Wednesday brings with it Liverpool's first home match since Swansea City visited Anfield on the 23rd of February. It's also Liverpool's game in hand on Chelsea. Win, and the Reds will be a mere point back of the London club with a potentially season-defining game still to come at Anfield at the end of April. It's no surprise then that Brendan Rodgers is expecting something of madhouse atmosphere, one that harkens back to some of the club's famous European nights.
"We're really looking forward to playing at Anfield now on Wednesday night," said the manager. "Hopefully the supporters can really get behind the team well before kick-off, get the atmosphere revved up for the game, and we'll look to continue on this great run. Cardiff was the fourth away game on the spin that we've won and we've played three games on the bounce away from home—Southampton, Manchester United, and now at Cardiff."
Liverpool were originally scheduled to play Sunderland at the beginning of March but the Black Cats' cup participation meant a postponement. It's meant spending the past month on the road, but having won those away games, it now means five of the club's remaining eight will be at Anfield, where Liverpool hasn't lost a game since September. Rodgers also sees a chance to prove any remaining doubters wrong as the club push for their first title of the Premier League era.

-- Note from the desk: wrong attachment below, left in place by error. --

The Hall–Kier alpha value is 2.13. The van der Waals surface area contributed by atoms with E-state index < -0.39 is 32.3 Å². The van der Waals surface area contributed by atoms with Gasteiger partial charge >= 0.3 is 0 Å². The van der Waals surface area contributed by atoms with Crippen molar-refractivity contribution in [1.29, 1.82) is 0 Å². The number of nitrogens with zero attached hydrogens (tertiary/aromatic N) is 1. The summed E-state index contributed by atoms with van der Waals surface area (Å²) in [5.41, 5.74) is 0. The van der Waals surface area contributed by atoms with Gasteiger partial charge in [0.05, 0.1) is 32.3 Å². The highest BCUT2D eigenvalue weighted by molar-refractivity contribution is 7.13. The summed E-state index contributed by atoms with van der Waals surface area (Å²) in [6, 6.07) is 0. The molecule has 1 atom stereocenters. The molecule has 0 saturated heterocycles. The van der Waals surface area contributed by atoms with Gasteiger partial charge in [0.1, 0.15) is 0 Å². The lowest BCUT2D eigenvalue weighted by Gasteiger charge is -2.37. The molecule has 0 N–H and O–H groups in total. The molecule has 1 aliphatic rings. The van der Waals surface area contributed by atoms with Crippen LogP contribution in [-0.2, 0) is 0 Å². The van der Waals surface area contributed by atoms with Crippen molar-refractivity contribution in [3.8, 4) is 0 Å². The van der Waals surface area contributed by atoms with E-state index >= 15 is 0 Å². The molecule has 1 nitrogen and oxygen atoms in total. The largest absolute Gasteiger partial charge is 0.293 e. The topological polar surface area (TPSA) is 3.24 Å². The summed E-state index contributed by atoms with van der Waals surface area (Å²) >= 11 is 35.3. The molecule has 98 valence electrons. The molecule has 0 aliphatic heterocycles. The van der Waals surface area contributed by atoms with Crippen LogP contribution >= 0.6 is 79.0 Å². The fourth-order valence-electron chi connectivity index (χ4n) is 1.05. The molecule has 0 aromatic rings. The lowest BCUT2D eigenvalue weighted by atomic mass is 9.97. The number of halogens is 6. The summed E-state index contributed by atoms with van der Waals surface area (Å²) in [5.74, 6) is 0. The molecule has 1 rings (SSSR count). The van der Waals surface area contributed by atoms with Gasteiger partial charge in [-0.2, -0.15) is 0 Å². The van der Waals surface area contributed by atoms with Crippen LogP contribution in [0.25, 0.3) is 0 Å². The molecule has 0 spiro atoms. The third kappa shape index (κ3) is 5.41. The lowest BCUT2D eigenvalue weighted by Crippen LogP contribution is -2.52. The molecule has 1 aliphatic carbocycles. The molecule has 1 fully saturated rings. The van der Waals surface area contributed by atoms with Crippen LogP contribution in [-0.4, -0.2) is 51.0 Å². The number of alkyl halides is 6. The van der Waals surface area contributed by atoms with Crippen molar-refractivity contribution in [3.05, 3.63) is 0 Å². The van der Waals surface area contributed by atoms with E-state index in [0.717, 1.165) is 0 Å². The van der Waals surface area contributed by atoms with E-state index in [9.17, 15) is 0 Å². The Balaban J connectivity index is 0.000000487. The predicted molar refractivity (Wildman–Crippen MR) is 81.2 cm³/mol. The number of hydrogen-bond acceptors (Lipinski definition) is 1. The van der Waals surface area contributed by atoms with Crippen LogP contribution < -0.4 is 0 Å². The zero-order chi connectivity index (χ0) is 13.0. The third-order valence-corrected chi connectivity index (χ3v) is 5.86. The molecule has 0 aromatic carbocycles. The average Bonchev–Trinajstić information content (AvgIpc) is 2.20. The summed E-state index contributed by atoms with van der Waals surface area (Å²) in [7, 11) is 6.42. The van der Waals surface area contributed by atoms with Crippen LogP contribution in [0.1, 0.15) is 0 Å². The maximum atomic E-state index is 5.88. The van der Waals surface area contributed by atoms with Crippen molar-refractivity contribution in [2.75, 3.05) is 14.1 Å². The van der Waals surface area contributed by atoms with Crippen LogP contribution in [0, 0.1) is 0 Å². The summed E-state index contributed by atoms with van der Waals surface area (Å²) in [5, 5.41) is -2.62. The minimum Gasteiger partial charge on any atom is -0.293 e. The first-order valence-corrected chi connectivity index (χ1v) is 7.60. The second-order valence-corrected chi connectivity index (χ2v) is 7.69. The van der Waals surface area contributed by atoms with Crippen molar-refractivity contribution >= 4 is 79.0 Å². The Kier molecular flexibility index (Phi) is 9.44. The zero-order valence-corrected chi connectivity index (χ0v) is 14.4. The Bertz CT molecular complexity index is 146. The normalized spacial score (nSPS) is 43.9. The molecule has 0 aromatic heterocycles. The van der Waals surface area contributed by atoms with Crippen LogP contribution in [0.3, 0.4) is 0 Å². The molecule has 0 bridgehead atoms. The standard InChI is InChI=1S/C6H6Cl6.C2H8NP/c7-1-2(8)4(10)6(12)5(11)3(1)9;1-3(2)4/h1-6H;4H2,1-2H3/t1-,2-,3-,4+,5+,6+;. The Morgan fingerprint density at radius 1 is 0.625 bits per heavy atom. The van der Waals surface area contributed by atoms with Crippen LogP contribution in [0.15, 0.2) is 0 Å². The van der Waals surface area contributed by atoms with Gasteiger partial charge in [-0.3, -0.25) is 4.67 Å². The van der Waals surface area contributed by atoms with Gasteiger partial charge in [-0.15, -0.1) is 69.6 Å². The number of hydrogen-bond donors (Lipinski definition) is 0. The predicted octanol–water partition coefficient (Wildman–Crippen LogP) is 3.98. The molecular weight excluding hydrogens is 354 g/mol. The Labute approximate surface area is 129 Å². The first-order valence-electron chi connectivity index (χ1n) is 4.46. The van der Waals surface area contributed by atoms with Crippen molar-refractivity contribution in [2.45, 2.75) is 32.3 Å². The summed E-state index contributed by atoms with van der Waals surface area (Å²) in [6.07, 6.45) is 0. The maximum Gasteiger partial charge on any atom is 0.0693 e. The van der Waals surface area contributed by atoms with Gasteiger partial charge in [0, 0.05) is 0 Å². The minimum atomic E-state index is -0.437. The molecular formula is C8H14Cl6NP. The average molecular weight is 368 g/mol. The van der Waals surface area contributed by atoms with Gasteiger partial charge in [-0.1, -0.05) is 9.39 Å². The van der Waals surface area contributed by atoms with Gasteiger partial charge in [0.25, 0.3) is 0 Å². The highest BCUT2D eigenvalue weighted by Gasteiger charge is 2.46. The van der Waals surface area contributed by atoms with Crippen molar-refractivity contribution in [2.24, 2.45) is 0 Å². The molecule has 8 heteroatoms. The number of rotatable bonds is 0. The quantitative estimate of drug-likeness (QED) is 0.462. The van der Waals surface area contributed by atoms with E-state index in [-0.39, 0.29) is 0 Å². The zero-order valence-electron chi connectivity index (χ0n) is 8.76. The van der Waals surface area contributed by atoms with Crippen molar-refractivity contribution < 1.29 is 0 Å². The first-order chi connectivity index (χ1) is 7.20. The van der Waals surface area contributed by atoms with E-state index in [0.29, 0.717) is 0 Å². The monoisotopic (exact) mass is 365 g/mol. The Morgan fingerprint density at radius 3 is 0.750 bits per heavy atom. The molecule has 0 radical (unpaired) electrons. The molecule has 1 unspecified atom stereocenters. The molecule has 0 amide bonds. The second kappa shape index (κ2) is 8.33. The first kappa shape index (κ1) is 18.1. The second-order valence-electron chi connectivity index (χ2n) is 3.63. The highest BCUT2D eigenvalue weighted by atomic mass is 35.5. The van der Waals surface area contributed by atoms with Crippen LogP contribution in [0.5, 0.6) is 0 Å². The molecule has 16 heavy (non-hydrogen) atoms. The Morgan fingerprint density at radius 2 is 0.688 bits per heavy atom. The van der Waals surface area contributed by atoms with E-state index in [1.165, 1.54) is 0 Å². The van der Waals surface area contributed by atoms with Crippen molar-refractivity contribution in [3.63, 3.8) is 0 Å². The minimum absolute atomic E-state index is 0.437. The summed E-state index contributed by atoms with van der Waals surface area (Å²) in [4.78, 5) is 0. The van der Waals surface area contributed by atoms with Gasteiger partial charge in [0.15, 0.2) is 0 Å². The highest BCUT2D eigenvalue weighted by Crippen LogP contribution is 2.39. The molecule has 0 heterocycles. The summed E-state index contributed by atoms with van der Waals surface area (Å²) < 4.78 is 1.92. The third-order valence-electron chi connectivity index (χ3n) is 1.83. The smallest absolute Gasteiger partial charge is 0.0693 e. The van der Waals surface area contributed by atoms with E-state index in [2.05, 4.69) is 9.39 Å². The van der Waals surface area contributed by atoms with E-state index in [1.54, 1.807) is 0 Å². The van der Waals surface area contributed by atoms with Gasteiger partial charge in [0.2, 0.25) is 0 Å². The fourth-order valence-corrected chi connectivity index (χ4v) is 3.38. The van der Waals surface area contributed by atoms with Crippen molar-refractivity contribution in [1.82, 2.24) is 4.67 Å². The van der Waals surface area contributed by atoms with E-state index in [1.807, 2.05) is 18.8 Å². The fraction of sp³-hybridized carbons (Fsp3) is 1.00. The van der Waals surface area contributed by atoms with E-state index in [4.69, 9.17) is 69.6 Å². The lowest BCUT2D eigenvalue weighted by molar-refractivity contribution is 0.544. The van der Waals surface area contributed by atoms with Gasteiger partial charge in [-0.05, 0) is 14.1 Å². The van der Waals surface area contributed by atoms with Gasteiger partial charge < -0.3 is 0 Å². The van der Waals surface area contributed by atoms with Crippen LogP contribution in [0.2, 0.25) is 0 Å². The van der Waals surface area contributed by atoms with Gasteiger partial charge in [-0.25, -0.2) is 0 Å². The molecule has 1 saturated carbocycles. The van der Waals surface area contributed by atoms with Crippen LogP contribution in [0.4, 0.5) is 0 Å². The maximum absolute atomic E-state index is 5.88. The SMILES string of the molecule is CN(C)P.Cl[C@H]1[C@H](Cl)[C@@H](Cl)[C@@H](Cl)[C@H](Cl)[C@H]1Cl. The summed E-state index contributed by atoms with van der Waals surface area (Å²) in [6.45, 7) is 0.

"I think since my time here, there have been various items thrown at us," said the manager. "When I first came in, it was that we haven't scored enough goals. Now it's been flipped and we concede too many. Do we have the character? Then we go on a run. Is the squad big enough? Do you have enough depth? Are the players fit enough? So I think there will always be these kind of questions, we will just continue focusing on our work."
Some of those items may not be entirely unreasonable, of course. Despite standing second in the table, Liverpool have the seventh best defensive record—yet they score so many goals it's certainly beginning to look as though that may not matter. Similarly, a busy December schedule showed that this isn't a squad deep enough to compete on multiple fronts—but then, brief dalliances in domestic cups aside, it hasn't been a squad asked to compete on multiple fronts.
There are fair questions and criticisms of this Liverpool side and its manager's approach, and the manager and his squad haven't so much proven those questions and criticisms wrong as rendered them irrelevant. Particularly when playing at Anfield, where Liverpool have performed like real title contenders almost from the very start of the season despite the occasional struggle with injuries and consistency and defence.
Now, after a month on the road, they're back. And they're bringing with them the chance to move within a single point of the top of the table with less than two months to go in the season. Whatever else happens on Wednesday, one imagines Rodgers will get his wish and Anfield will be very, very loud.